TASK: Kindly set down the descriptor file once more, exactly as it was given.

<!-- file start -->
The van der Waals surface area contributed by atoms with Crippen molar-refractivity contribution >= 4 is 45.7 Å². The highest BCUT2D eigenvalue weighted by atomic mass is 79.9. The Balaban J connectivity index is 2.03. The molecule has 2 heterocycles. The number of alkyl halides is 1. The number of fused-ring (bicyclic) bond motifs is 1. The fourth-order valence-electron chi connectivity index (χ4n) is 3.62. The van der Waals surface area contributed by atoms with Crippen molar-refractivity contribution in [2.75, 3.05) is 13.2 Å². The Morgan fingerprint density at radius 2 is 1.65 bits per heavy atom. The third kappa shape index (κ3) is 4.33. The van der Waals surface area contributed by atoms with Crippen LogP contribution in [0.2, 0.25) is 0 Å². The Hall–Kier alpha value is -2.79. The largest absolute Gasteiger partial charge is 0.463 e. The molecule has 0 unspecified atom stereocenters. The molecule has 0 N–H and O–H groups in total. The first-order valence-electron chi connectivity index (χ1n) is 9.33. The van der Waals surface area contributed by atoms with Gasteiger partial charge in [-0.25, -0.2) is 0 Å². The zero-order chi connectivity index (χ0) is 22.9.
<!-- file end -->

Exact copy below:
The van der Waals surface area contributed by atoms with Crippen molar-refractivity contribution >= 4 is 45.7 Å². The highest BCUT2D eigenvalue weighted by atomic mass is 79.9. The Balaban J connectivity index is 2.03. The molecule has 2 heterocycles. The number of alkyl halides is 1. The number of fused-ring (bicyclic) bond motifs is 1. The fourth-order valence-electron chi connectivity index (χ4n) is 3.62. The van der Waals surface area contributed by atoms with Crippen molar-refractivity contribution in [2.75, 3.05) is 13.2 Å². The Morgan fingerprint density at radius 2 is 1.65 bits per heavy atom. The third kappa shape index (κ3) is 4.33. The van der Waals surface area contributed by atoms with Crippen LogP contribution in [0.2, 0.25) is 0 Å². The Hall–Kier alpha value is -2.79. The largest absolute Gasteiger partial charge is 0.463 e. The molecule has 0 unspecified atom stereocenters. The molecule has 0 N–H and O–H groups in total. The first-order valence-electron chi connectivity index (χ1n) is 9.33. The van der Waals surface area contributed by atoms with Gasteiger partial charge in [-0.25, -0.2) is 0 Å². The zero-order chi connectivity index (χ0) is 22.9.